• Rio`s sailing venue is called the dirtiest Olympic athletes have ever competed in. Floating

  • garbage, even a sofa seething with raw sewage. You`ve seen the pictures. We want to show

  • you where it`s all coming from.

  • Even after recent improvement, only half of homes in Rio connected to a sanitation network.

  • All you have to do is head uphill, that`s where you

  • find raw sewage and garbage flowing freely between houses.

  • In the sprawling favela of Rocinha, Jose Martin Rivera (ph) has been fighting for basic services

  • for decades.

  • "If we had sewage systems, we`d have good health, he says. Instead, we have tuberculosis,

  • rashes and gastrointestinal infections."

  • He takes us on a tour of some of the 23 open sewage canals he`s documented in the neighborhood.

  • Oh my God!

  • Here you can really see what this is all about. You have pipes coming straight out of people`s

  • bathrooms and kitchens, dripping the sewage down.

  • There are even rats running around. It doesn`t get worse than this.

  • Flushed out, untreated, families of rats and the smell that just makes you gag, flowing

  • past houses and along footpaths, whisking trash

  • along with it especially in heavy rains. Until it all ends up on Rio`s beaches, in the lagoon

  • where rowers are competing, Team USA armed with

  • anti-microbial suits, and Guanabara Bay sailors and wind surfers are warned to shut their

  • mouths against the toxic spray.

  • When you`re out shopping, watching for sales or styles, cameras might be watching you and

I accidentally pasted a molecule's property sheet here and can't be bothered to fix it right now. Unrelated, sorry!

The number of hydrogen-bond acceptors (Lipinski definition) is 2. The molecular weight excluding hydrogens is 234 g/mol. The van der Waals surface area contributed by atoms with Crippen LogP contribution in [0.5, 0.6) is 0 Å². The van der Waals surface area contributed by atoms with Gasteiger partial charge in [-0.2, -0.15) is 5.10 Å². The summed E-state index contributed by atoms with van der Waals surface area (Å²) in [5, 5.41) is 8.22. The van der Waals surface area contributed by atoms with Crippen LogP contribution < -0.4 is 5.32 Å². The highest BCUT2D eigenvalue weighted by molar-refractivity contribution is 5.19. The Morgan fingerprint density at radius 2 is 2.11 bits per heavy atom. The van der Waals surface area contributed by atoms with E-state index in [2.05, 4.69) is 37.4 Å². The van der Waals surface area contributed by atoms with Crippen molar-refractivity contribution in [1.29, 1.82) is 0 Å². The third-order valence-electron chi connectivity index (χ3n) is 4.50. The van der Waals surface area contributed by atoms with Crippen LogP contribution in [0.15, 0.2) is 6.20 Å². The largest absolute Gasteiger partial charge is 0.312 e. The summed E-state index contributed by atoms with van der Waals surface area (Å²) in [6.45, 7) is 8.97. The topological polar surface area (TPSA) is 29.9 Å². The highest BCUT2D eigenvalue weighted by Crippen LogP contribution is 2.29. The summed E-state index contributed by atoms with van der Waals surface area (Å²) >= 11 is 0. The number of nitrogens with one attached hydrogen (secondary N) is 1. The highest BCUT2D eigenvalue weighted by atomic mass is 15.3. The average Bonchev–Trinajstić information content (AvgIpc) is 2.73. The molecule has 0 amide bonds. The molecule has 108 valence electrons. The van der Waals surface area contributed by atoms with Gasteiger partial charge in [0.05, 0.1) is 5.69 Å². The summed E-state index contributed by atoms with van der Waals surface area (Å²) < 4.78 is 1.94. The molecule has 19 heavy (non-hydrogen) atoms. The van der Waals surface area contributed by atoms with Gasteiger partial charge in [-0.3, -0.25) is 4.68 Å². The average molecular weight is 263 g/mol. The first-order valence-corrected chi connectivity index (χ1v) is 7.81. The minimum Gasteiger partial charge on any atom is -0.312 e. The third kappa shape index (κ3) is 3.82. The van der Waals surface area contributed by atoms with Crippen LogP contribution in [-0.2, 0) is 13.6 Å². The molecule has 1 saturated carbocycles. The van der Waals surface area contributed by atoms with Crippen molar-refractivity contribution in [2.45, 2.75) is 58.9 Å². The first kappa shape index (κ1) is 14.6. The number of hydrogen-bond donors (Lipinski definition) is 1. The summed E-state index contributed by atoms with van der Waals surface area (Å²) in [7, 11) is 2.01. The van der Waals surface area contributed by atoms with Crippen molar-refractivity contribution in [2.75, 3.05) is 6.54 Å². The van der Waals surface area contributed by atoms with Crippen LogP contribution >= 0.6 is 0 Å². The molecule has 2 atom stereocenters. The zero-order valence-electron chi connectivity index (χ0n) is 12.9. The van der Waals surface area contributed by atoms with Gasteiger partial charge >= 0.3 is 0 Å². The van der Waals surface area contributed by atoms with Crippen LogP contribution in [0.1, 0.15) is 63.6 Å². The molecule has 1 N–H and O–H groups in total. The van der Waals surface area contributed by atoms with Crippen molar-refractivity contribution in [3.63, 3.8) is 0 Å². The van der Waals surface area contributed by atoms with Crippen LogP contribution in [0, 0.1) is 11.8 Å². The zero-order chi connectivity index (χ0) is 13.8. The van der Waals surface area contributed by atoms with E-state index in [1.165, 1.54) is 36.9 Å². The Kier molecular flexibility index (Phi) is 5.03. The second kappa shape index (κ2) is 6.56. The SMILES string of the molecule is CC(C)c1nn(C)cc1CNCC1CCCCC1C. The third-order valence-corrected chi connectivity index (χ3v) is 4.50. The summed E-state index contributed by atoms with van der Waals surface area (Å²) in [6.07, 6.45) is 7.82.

• not just for security. Retailers want to know

  • what displays get the most attention, what store locations get the most foot traffic.

  • The U.S. Federal Trade Commission says that many shoppers don`t want their movements tracked.

  • They`re concerned about their privacy if they`re being

  • electronically followed around. But for retailers, monitoring could be key to sales.

  • This type of shopping is becoming the old way of doing things, e-commerce is nipping

  • at the heels of brick and mortar retail sales.

  • That`s because online retailers know you better. They can track your every move, what we like,

  • what we buy, and how we shop.

  • But a new heat mapping technology called Prism is evening the playing field for brick and

  • mortar stores like Rachel Shachtman`s (ph).

  • I think we`re on the edge of retail Armageddon, which might be a little bit extreme. But I

  • do think, you know, what would Amazon

  • be without incites and analytics.